Website Architecture: 3 Benefits to Organizing Your Blog (And How to Do it)

Website Architecture: 3 Benefits to Organizing Your Blog (And How to Do it)

The right website architecture will allow your reader to uncover everything you have to offer in an instant.

Your blog should provide the reader with a quick and easy way to figure out who you are, what you’re talking about and where to go to learn more.

What Is Website Architecture?

Example of a website structure layoutThink of your website architecture as a unified collection of elements all working together to achieve your goals.

The architectural elements include the website structure (WordPress theme, plugins, secure hosting), user experience (design, navigation, functionality) and content (graphics, media, resources, articles, pages).

When all elements are working together effectively, your readers will have a positive experience, as they can easily find and view your content and enjoy having it delivered to their device in a fast and secure manner.

In the rest of this article, we’ll focus on user experience and content elements to organize your WordPress blog.

More specifically, we’ll explore the various ways you can sort, categorize, and present the content of your WordPress site and the resulting benefits.

We’ll review your organizational options, and then get into why it’s so beneficial as you work towards making a living blogging and creating an online business.

Members of SiteSell’s Solo Build It! online business-building process are taught during DAY 3 of the SBI! Action Guide to perform keyword brainstorming before settling on a Site Concept for their online business.

How to Best Structure a Website or Blog 

The most effective way to organize all of the content to be published relating to your chosen site concept is by using a 3-tier structure or content pillars.

This type of structure ensures that search engine spiders find and index your pages. It also makes your site more appealing to your audience. A site that’s disorganized can be difficult to navigate, which turns off human visitors.

How to Create a Website Structure Diagram

Whether you use index cards, a whiteboard, a spreadsheet or mind mapping software, here’s how to create a website structure diagram:

  1.   Start with your main Site Concept.
  2.   Use keyword research to identify popular ideas related to the Site Concept.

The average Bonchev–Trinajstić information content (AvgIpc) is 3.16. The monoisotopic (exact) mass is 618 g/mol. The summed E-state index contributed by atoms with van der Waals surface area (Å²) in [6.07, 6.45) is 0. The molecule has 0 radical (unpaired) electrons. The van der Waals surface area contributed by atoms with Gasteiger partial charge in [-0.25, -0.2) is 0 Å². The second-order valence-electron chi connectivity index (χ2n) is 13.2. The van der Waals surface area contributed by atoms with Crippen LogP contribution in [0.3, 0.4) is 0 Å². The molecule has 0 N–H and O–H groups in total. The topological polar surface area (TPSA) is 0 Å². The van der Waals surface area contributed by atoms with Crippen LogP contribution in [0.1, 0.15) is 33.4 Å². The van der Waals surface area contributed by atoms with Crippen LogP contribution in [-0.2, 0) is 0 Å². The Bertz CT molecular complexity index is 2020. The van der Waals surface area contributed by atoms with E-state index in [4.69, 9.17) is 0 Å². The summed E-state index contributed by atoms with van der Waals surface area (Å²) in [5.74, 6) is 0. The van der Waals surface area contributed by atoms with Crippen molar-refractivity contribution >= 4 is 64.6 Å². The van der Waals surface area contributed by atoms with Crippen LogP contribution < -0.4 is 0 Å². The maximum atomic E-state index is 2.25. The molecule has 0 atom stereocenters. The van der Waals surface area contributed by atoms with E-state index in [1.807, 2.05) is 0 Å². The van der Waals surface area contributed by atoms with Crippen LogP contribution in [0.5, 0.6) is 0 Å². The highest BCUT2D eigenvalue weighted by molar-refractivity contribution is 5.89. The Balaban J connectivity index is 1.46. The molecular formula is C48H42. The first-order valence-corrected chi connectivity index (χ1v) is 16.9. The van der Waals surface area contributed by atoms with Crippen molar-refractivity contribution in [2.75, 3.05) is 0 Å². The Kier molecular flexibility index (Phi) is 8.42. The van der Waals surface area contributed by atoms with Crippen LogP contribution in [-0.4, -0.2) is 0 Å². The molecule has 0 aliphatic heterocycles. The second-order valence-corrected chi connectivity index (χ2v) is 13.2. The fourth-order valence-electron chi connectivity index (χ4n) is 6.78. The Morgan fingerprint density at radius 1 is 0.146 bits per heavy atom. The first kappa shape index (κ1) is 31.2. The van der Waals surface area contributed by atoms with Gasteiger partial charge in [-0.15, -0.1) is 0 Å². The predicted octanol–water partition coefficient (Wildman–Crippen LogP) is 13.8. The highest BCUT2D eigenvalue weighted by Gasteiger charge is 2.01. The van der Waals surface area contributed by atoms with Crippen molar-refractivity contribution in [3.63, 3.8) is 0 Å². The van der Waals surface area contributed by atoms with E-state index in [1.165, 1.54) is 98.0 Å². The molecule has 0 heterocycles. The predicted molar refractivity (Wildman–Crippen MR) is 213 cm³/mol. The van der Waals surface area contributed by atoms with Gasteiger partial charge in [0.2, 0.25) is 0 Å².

3.   Group your data into logical categories or topics.
  4.   Expand your research to deep dive within each topic. Look for opportunities to branch out into subjects that your readers would find interesting and valuable.

Here’s a great example of a mindmap for a Sports Fishing travel website that used this approach.

Example of mindmap used in content mapping

Members of SiteSell’s Solo Build It! have access to Brainstorm It! for keyword research and the Blueprint It! tool to create the structure of their website.

Example of content mapping using brainstorming

Let’s review a couple of options for mapping out this content into a coherent blueprint.

Create Your Site’s Blueprint Before You Begin Writing

We recommend you create your site’s blueprint before you start writing and publishing any content. This technique is also known as “content mapping.”

Each page of content has a primary keyword or topic. Any topic can be subdivided numerous ways, according to the unique positioning for that Site Concept. Two sites on the same general topic can (and should) have a completely different tier structure depending on the approach each owner is taking on the subject.

Each Tier 2 web page is a subcategory of your Site Concept, which is Tier 1.

Each Tier 3 web page is a subcategory of a Tier 2 web page. The majority of your content will be Tier 3 pages.

Content Hierarchy Diagram

As illustrated above, your Tier 1 (home page) links to Tier 2 pages (represented as links in your navigation). Tier 2 pages are “hub pages.” They could contain four different types of links (up to Tier 1, down to Tier 3, out to information on other sites, and out to money/revenue sources).

Look at the examples below. Both of these sites are about photography, but the tier structure makes it immediately apparent that one is about building a photography business, and the other is about learning to take better photos.

The information provided in the tiers logically breaks down the different subjects the business owner covers.

Example #1

Example website structure diagram for a Photography sitefor